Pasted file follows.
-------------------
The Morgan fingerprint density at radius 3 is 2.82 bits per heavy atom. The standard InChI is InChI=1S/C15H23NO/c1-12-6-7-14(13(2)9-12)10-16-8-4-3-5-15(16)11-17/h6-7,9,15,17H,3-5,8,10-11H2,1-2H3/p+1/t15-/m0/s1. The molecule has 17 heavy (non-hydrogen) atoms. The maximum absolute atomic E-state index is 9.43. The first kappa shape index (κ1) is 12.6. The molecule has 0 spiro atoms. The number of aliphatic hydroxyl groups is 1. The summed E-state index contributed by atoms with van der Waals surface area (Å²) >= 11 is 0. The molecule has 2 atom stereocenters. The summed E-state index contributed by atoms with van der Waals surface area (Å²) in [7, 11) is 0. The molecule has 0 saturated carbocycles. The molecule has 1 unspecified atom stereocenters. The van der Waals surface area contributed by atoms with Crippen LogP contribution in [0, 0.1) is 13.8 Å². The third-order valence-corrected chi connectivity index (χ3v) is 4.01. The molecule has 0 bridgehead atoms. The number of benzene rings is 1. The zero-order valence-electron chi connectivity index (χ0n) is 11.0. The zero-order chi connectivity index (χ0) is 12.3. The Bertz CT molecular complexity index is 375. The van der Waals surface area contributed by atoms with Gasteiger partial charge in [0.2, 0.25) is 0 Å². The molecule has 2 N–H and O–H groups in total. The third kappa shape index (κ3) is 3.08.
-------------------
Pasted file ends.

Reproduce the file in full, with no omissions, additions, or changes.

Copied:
The Morgan fingerprint density at radius 3 is 2.82 bits per heavy atom. The standard InChI is InChI=1S/C15H23NO/c1-12-6-7-14(13(2)9-12)10-16-8-4-3-5-15(16)11-17/h6-7,9,15,17H,3-5,8,10-11H2,1-2H3/p+1/t15-/m0/s1. The molecule has 17 heavy (non-hydrogen) atoms. The maximum absolute atomic E-state index is 9.43. The first kappa shape index (κ1) is 12.6. The molecule has 0 spiro atoms. The number of aliphatic hydroxyl groups is 1. The summed E-state index contributed by atoms with van der Waals surface area (Å²) >= 11 is 0. The molecule has 2 atom stereocenters. The summed E-state index contributed by atoms with van der Waals surface area (Å²) in [7, 11) is 0. The molecule has 0 saturated carbocycles. The molecule has 1 unspecified atom stereocenters. The van der Waals surface area contributed by atoms with Crippen LogP contribution in [0, 0.1) is 13.8 Å². The third-order valence-corrected chi connectivity index (χ3v) is 4.01. The molecule has 0 bridgehead atoms. The number of benzene rings is 1. The zero-order valence-electron chi connectivity index (χ0n) is 11.0. The zero-order chi connectivity index (χ0) is 12.3. The Bertz CT molecular complexity index is 375. The van der Waals surface area contributed by atoms with Gasteiger partial charge in [0.2, 0.25) is 0 Å². The molecule has 2 N–H and O–H groups in total. The third kappa shape index (κ3) is 3.08.